For me there are moments in the natural history calendar that really suggest a season or a moment. First leaf burst in February, first swift in May, first bee fly in spring, the first seep call of redwing at night in autumn. There are many. I can add to these the first churring nightjar, which is for me a sign summer has arrived.
Generally arriving in this area of the Quantocks Hills in mid May nightjar will set up territories and begin their dusk churring soon after. There are a number of regular sites to hear churring in the South West, but my favourite is on the Quantocks. Last year we spoke to a local chap who gave me information about a nightjar lek which is a bit of behaviour I've set my sights on witnessing this year if at all possible.
Last night however Mrs Wessex-Reiver and I headed to this site, mainly as a reconnaissance as although we'd read of hesitant churring taking place this week it is still early in the season.
We arrived around 8pm, over an hour before sunset at 9.15pm. Sitting in the car having a bite to eat I thought I'd heard a brief churring down in the valley. But I dismissed this given the sun was still high and shining brightly. We did hear a cuckoo call though, our third or fourth in the Quantocks of this Bank Holiday weekend. On Saturday we'd completed a 7 mile circular walk starting very early in the morning from Hodders Combe. Close to Bicknoller post on the ridge not only did we hear a cuckoo but saw a male flying past. They really do look like a bird of prey when in flight. Later above Holford Combe we heard a male again plus the bubbling call of a female before she flew between the holly trees up there. The walk also produced a dozen or more green hairstreak butterflies warming up in the sun.
Returning then to the Nightjars. This site we come to has a handy picnic bench so we settled down with a flask and listened to a tawny owl. It was now 8.45pm and we had the place to ourselves. Shortly after I heard another very brief churring, I must look up if nightjar churr earlier in the day when they first arrive as this was another churr well before dusk.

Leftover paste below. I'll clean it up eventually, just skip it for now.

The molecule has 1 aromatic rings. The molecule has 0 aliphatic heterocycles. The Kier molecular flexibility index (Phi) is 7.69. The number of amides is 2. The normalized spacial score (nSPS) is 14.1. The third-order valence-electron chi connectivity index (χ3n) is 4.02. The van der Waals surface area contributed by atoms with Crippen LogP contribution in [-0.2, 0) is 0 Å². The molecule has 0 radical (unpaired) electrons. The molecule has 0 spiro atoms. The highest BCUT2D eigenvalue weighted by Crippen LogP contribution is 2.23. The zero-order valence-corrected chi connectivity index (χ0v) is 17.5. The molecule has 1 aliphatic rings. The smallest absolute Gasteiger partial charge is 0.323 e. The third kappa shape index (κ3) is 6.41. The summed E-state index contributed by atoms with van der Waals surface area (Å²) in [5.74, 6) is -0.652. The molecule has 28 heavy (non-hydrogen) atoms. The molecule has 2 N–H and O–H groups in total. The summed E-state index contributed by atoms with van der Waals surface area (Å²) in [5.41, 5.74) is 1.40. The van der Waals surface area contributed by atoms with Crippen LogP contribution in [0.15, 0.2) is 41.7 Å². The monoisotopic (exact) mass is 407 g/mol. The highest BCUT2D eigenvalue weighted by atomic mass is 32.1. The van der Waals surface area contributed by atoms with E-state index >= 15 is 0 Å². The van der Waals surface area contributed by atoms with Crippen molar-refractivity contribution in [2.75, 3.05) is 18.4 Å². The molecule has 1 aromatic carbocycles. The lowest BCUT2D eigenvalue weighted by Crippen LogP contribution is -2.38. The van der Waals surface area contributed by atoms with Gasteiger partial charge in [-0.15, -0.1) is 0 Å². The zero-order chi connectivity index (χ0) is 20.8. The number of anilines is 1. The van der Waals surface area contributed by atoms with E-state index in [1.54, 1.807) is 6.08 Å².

Eventually the sun set, an astonishing blood red tonight, and we moved off to a spot which proved very successful last year. It was successful tonight too.
The church bells in the village below sounded at 9.30pm. It was still reasonably light but moments after we could hear churring in the distance to our right. Not long after to our left a 'choowee' contact call, followed by a flap-clap sound then a male flew low out of the trees and right over our heads, which as it was still fairly light his white wing bars were very easy to see. He perched in a tree just behind us, and although out of sight, then proceeded with very loud churring for a good 5 minutes before another wing clap and silence. He'd moved off.
Churring began again in the distance so we walked towards it, realising there was another bird in a different direction. This confirmed at least two were present. One of these moved about the site quite a bit resulting in us ending up back where we had begun, once more listening to very loud churring by an unseen bird in a tree.
By 10.15pm the two birds were still churring but as it was getting dark at last we decided to walk back to the car. Once there, down in the valley below, we heard two more nightjar calling. This suggested at least four males in the area. Were there more?
That conversation from last year gave us information that between 10 and 20 males converge from their individual territories in the area and meet up to a high point nearby to lek. If this is true then it will be a sight and sound to behold. And going by tonight's encounter there is a good chance the number of nightjar here already will make this a good year. As a Sunday evening reconnaissance goes tonight's encounter was fabulous. June is next week when activity should peak. We will be back soon.